Some symptoms may not even be noticeable to those around the person with FTD, while others are quite apparent. For instance, they may begin to forget their own names.
To accurately diagnose a condition, doctors require a detailed medical history and neurological examination. They may also perform cognitive testing and some blood tests. Brain scans or imaging can show areas of your brain that are showing signs of deterioration.
Misfolded proteins are a major contributor to FTD. Over time, these abnormal proteins accumulate in and around your neurons (cells that connect the brain and body), damaging them. They've been linked to other conditions like Pick's disease or dementia with Lewy bodies.
If you have FTD, your doctor will want to determine what is causing it. If a genetic mutation is suspected, DNA tests could be recommended to check for that mutation. Furthermore, if there is a family history of FTD in your family, your physician may inquire whether either of your parents had this disorder.
Your doctor may order other tests to rule out other causes of similar symptoms, such as psychiatric disorders or vascular dementia. Although these tests are less expensive and sensitive than brain imaging, they can still help identify diseases that may present with symptoms that mimic FTD.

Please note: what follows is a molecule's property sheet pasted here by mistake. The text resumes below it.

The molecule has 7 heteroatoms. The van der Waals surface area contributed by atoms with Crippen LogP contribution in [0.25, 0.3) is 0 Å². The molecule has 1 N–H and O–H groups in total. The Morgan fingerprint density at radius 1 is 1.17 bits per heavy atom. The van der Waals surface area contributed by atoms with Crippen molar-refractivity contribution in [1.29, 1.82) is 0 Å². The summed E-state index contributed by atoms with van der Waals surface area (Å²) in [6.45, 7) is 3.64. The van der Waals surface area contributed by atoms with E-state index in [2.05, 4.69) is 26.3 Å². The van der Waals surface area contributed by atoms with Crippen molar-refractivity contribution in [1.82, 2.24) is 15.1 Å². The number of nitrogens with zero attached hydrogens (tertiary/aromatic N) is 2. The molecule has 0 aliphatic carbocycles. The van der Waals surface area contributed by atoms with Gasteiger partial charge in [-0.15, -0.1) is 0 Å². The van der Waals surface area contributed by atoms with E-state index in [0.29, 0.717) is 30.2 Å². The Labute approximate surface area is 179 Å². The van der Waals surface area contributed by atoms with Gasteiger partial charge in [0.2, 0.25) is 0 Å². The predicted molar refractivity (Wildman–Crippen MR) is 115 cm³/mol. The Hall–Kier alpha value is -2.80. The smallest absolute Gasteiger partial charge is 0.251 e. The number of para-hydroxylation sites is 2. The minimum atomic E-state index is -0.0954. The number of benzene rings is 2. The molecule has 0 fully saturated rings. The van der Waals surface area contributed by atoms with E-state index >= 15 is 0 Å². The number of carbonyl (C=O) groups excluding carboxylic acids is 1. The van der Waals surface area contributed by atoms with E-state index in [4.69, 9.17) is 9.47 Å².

Another commonly performed test is electroencephalography or EEG, a brain scan that records electrical activity in your brain. This scan can detect changes to how signals travel between regions of your brain, potentially leading to issues with memory or cognitive function. It may also identify illnesses like prion disease or hyperammonemia.
PET (Positron Emission Tomography) is an imaging technique that shows the amount of glucose and other molecules in specific regions of your brain. It's particularly helpful for recognizing changes to your frontal lobes.
Other tests can detect other brain changes, such as difficulties with spatial orientation. This affects how well you remember where things are or navigate your environment; although less common in Alzheimer's disease, it could be indicative of Frontal Temporomandibular Dysfunction (FTD).